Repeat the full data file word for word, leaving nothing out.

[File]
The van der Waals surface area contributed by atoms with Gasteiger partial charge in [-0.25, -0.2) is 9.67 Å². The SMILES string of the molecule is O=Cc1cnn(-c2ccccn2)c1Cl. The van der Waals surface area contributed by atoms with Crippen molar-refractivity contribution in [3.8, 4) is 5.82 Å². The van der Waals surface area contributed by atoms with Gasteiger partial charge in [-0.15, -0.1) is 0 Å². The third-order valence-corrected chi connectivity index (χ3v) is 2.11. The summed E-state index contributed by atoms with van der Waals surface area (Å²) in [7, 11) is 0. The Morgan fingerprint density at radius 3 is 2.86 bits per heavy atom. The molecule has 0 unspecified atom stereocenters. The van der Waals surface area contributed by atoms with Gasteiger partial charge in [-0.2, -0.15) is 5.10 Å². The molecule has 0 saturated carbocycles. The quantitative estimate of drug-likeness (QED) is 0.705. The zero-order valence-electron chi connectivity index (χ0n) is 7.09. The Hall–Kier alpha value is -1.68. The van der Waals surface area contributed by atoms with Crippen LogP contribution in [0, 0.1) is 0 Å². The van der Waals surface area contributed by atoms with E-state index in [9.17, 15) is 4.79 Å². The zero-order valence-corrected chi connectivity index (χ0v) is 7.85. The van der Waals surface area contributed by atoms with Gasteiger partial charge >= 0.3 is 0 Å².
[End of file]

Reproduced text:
The van der Waals surface area contributed by atoms with Gasteiger partial charge in [-0.25, -0.2) is 9.67 Å². The SMILES string of the molecule is O=Cc1cnn(-c2ccccn2)c1Cl. The van der Waals surface area contributed by atoms with Crippen molar-refractivity contribution in [3.8, 4) is 5.82 Å². The van der Waals surface area contributed by atoms with Gasteiger partial charge in [-0.15, -0.1) is 0 Å². The third-order valence-corrected chi connectivity index (χ3v) is 2.11. The summed E-state index contributed by atoms with van der Waals surface area (Å²) in [7, 11) is 0. The Morgan fingerprint density at radius 3 is 2.86 bits per heavy atom. The molecule has 0 unspecified atom stereocenters. The van der Waals surface area contributed by atoms with Gasteiger partial charge in [-0.2, -0.15) is 5.10 Å². The molecule has 0 saturated carbocycles. The quantitative estimate of drug-likeness (QED) is 0.705. The zero-order valence-electron chi connectivity index (χ0n) is 7.09. The Hall–Kier alpha value is -1.68. The van der Waals surface area contributed by atoms with Crippen LogP contribution in [0, 0.1) is 0 Å². The van der Waals surface area contributed by atoms with E-state index in [9.17, 15) is 4.79 Å². The zero-order valence-corrected chi connectivity index (χ0v) is 7.85. The van der Waals surface area contributed by atoms with Gasteiger partial charge >= 0.3 is 0 Å².